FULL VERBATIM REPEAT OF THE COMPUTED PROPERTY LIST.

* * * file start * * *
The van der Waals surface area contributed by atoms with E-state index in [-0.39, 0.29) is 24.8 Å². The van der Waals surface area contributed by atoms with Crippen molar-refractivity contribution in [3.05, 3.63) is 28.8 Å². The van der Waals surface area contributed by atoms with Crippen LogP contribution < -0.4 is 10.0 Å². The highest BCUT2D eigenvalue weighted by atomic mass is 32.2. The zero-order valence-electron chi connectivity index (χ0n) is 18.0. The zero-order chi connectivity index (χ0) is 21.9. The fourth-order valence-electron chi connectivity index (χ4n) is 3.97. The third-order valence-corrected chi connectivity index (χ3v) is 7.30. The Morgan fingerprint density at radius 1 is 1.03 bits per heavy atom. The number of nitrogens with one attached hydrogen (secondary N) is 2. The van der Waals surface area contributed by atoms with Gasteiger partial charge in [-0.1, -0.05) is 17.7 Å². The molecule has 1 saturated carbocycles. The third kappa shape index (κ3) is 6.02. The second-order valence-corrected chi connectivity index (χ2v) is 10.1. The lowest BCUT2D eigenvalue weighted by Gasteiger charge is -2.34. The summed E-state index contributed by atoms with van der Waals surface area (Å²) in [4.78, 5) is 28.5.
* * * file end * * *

The van der Waals surface area contributed by atoms with E-state index in [-0.39, 0.29) is 24.8 Å². The van der Waals surface area contributed by atoms with Crippen molar-refractivity contribution in [3.05, 3.63) is 28.8 Å². The van der Waals surface area contributed by atoms with Crippen LogP contribution < -0.4 is 10.0 Å². The highest BCUT2D eigenvalue weighted by atomic mass is 32.2. The zero-order valence-electron chi connectivity index (χ0n) is 18.0. The zero-order chi connectivity index (χ0) is 21.9. The fourth-order valence-electron chi connectivity index (χ4n) is 3.97. The third-order valence-corrected chi connectivity index (χ3v) is 7.30. The Morgan fingerprint density at radius 1 is 1.03 bits per heavy atom. The number of nitrogens with one attached hydrogen (secondary N) is 2. The van der Waals surface area contributed by atoms with Gasteiger partial charge in [-0.1, -0.05) is 17.7 Å². The molecule has 1 saturated carbocycles. The third kappa shape index (κ3) is 6.02. The second-order valence-corrected chi connectivity index (χ2v) is 10.1. The lowest BCUT2D eigenvalue weighted by Gasteiger charge is -2.34. The summed E-state index contributed by atoms with van der Waals surface area (Å²) in [4.78, 5) is 28.5.